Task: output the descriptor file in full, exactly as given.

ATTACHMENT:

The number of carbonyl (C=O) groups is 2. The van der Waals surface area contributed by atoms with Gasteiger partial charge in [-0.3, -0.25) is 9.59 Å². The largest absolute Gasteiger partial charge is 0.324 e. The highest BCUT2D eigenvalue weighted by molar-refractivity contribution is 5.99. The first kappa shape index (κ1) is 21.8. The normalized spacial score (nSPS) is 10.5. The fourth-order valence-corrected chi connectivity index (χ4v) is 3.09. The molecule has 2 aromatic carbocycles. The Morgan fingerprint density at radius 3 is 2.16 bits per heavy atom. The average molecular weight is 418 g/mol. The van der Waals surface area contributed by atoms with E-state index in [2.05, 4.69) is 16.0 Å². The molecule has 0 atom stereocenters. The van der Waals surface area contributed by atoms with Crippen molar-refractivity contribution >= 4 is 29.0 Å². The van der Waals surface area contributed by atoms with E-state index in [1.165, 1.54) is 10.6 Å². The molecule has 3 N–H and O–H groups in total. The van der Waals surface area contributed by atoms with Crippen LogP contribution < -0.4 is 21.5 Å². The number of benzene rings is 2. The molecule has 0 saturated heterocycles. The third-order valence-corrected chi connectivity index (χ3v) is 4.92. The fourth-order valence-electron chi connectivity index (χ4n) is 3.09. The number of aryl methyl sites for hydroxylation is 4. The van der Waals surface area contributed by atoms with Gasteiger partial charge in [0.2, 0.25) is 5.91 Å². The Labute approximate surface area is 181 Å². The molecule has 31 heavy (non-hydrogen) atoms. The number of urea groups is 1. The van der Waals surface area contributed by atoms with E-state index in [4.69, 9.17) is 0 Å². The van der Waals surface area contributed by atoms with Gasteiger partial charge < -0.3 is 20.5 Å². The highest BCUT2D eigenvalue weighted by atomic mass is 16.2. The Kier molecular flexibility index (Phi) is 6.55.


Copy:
The number of carbonyl (C=O) groups is 2. The van der Waals surface area contributed by atoms with Gasteiger partial charge in [-0.3, -0.25) is 9.59 Å². The largest absolute Gasteiger partial charge is 0.324 e. The highest BCUT2D eigenvalue weighted by molar-refractivity contribution is 5.99. The first kappa shape index (κ1) is 21.8. The normalized spacial score (nSPS) is 10.5. The fourth-order valence-corrected chi connectivity index (χ4v) is 3.09. The molecule has 2 aromatic carbocycles. The Morgan fingerprint density at radius 3 is 2.16 bits per heavy atom. The average molecular weight is 418 g/mol. The van der Waals surface area contributed by atoms with E-state index in [2.05, 4.69) is 16.0 Å². The molecule has 0 atom stereocenters. The van der Waals surface area contributed by atoms with Crippen molar-refractivity contribution >= 4 is 29.0 Å². The van der Waals surface area contributed by atoms with E-state index in [1.165, 1.54) is 10.6 Å². The molecule has 3 N–H and O–H groups in total. The van der Waals surface area contributed by atoms with Crippen LogP contribution < -0.4 is 21.5 Å². The number of benzene rings is 2. The molecule has 0 saturated heterocycles. The third-order valence-corrected chi connectivity index (χ3v) is 4.92. The fourth-order valence-electron chi connectivity index (χ4n) is 3.09. The number of aryl methyl sites for hydroxylation is 4. The van der Waals surface area contributed by atoms with Gasteiger partial charge in [0.2, 0.25) is 5.91 Å². The Labute approximate surface area is 181 Å². The molecule has 31 heavy (non-hydrogen) atoms. The number of urea groups is 1. The van der Waals surface area contributed by atoms with E-state index in [4.69, 9.17) is 0 Å². The van der Waals surface area contributed by atoms with Gasteiger partial charge < -0.3 is 20.5 Å². The highest BCUT2D eigenvalue weighted by atomic mass is 16.2. The Kier molecular flexibility index (Phi) is 6.55.